Cardiac arrest toddler reunited with her saviour

·2-min read
Siya (Left) is reunited with Dr Kirti Singhal at St George’s Hospital  (St George’s Hospital)
Siya (Left) is reunited with Dr Kirti Singhal at St George’s Hospital (St George’s Hospital)

A little girl who survived a cardiac arrest in a London hospital has been reunited with a doctor who helped to save her life.

Siya Patel was 11 months old when she fell and hit her head on a radiator on April 15. She was rushed to St George's Hospital, Tooting, where medics discovered that the injury had hit an artery, causing her heart to stop pumping blood.

Dr Buvana Dwarakanathan, a consultant in paediatric intensive care at St George's, said Siya had lost “a lot of blood” when she arrived in A&E and was critically ill. Only 2.9 to six per cent of children survive after suffering a cardiac arrest in hospital.

 (St George’s Hospital)
(St George’s Hospital)

Emergency service workers and members of the paediatric trauma team managed to resuscitate Siya and she was taken to the hospital's paediatric intensive care unit, where she was cared for by Dr Kirti Singhal.

After spending nine days in a critical condition, Siya's eyesight returned and her muscles regained movement. Eventually, she was discharged home after being assessed for neurological damage. Three months later, Dr Singhal paid a surprise visit to Siya and her family at the St George's Dragon Centre.

“I can't believe Siya remembered me,” she said. “It made my day being able to see her again.”

Siya's father Paras Patel was convinced that Siya wouldn't wake up when she was admitted to A&E and thanked Dr Singhal and her team for saving her life.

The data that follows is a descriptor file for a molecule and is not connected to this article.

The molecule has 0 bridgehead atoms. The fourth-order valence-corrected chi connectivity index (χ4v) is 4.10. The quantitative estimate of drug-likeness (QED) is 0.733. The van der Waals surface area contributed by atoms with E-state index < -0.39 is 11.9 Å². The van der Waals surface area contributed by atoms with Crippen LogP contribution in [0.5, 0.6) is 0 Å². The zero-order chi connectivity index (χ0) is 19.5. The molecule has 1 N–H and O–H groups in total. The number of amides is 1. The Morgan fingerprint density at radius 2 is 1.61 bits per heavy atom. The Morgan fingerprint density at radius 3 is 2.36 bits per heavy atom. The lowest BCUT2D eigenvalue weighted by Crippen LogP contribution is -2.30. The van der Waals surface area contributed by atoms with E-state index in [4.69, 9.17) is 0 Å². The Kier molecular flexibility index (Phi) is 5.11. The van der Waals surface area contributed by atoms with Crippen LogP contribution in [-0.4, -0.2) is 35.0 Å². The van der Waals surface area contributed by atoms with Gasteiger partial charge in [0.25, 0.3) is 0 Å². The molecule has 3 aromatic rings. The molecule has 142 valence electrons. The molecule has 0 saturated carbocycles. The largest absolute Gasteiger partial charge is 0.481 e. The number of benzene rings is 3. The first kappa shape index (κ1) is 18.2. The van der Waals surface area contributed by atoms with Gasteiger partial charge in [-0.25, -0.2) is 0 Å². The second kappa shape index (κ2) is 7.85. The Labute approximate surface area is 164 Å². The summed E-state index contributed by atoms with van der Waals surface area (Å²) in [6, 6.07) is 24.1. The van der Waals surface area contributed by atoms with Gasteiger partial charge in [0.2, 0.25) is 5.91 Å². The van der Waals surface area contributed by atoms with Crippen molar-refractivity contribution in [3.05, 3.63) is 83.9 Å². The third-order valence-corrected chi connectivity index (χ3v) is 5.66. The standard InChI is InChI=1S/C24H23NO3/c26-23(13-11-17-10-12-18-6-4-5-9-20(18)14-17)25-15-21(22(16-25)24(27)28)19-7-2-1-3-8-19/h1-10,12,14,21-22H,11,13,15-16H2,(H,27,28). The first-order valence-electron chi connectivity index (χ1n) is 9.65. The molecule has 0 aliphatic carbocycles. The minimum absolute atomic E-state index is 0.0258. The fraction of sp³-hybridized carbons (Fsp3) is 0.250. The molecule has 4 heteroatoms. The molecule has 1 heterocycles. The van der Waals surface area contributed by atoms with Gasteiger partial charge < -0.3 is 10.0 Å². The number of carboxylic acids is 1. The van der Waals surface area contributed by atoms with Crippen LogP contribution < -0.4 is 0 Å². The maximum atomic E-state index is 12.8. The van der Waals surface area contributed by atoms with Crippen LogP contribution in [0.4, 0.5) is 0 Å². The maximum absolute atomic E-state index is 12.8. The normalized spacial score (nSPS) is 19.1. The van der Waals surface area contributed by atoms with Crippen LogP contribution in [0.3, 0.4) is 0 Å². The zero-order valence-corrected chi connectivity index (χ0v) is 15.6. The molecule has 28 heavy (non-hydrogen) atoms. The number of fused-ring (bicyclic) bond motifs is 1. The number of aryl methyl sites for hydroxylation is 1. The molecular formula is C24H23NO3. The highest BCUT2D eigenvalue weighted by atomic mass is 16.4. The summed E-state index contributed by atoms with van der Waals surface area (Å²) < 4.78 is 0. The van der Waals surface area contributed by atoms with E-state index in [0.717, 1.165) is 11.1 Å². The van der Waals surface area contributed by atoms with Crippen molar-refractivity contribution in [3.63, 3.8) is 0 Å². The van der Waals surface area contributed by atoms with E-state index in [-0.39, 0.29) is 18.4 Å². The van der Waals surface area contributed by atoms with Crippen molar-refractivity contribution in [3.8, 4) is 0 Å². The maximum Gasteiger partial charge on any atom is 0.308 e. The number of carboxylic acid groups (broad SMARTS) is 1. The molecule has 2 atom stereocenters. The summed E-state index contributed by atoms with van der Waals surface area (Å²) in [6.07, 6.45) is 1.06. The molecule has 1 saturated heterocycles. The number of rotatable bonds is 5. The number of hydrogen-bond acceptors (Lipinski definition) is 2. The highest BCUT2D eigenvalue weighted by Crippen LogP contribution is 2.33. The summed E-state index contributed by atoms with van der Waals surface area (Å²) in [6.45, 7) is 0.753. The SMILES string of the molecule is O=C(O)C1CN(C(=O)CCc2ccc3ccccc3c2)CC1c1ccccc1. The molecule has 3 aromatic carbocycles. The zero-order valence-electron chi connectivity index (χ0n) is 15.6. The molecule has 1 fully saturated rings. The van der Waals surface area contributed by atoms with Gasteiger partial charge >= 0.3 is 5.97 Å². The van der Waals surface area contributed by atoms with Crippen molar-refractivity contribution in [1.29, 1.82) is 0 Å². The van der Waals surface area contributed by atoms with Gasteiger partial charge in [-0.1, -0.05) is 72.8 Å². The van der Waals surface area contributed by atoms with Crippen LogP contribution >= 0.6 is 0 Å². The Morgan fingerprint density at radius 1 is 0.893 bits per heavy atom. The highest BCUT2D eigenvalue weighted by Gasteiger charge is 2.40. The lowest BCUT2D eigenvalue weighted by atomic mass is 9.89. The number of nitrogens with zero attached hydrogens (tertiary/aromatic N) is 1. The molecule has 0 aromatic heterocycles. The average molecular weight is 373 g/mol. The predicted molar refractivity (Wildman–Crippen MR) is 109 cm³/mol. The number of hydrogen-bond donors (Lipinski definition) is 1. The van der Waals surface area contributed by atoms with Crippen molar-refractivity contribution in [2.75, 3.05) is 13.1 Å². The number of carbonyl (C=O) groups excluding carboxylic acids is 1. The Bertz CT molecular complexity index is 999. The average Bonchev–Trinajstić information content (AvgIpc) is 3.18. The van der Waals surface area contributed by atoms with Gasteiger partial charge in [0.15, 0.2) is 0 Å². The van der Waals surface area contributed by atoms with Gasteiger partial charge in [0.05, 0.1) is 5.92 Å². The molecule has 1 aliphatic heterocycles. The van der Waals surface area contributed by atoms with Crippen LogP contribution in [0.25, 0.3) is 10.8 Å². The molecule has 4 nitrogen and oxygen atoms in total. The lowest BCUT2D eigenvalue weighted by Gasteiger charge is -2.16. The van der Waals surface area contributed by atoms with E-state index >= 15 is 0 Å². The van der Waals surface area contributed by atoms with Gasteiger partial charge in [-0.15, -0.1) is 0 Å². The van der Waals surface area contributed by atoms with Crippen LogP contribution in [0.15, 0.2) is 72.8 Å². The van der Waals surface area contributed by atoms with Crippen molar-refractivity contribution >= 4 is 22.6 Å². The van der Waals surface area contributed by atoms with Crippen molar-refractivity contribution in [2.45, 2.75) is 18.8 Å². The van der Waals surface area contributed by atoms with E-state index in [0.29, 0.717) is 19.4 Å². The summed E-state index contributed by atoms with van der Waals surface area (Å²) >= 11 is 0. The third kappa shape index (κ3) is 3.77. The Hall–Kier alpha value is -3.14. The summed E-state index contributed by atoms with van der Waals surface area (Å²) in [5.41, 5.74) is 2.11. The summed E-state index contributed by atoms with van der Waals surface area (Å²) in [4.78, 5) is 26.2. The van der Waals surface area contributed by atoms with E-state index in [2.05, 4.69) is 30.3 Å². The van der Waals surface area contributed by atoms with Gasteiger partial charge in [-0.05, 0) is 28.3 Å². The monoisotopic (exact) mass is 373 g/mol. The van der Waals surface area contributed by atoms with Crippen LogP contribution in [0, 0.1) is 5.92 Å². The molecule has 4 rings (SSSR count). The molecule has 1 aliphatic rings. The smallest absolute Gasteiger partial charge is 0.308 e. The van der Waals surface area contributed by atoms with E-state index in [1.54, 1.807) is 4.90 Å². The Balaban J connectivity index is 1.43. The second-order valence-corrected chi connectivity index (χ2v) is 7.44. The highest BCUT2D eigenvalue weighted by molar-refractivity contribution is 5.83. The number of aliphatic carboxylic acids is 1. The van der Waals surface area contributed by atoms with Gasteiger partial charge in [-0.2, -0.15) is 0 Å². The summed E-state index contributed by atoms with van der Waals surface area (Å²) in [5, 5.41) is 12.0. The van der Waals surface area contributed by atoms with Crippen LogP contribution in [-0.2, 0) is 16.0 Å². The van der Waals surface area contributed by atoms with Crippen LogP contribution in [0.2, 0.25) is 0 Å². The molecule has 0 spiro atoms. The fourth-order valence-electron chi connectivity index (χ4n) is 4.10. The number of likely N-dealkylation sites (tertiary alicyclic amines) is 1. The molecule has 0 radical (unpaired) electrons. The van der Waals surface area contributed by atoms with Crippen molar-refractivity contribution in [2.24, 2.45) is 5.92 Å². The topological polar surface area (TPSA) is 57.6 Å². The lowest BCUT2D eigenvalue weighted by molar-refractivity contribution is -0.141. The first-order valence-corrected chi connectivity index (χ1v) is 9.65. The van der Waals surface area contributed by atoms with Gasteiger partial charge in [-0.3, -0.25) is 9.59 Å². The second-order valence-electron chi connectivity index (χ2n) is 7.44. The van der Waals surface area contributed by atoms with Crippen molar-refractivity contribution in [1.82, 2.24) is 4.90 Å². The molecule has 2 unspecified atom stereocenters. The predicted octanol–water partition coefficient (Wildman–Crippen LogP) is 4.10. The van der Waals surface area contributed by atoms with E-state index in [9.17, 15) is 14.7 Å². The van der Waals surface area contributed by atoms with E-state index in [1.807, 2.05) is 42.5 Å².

A smiling Siya with her brother Tej (St George’s Hospital)
A smiling Siya with her brother Tej (St George’s Hospital)

"She was supportive, she cared deeply for Siya, and always made the time to keep us updated on the ward.

“My wife and I were really scared, but both Dr Singhal and Dr Buvana gave us hope during those darkest days. I will never forget their kindness, nor will I forget how much the team supported us during one of the most challenging times for our family. Siya spent her first birthday in hospital, so I know St George's will always hold poignant memories for us."

Three months later, Siya is a happy 14-month-old girl and has relearned to crawl and eat and is beginning to talk.

Mr Patel said that while Siya had a "long road" to full recovery ahead, the medics at St George's had given him hope and positivity. "I know that Siya is going to strive and succeed in life, and I'm proud that she is still smiling after such a tough time," he added.

St George's treats over 130,000 children every year and around two thirds of the hospital's patients come in through the paediatric emergency department.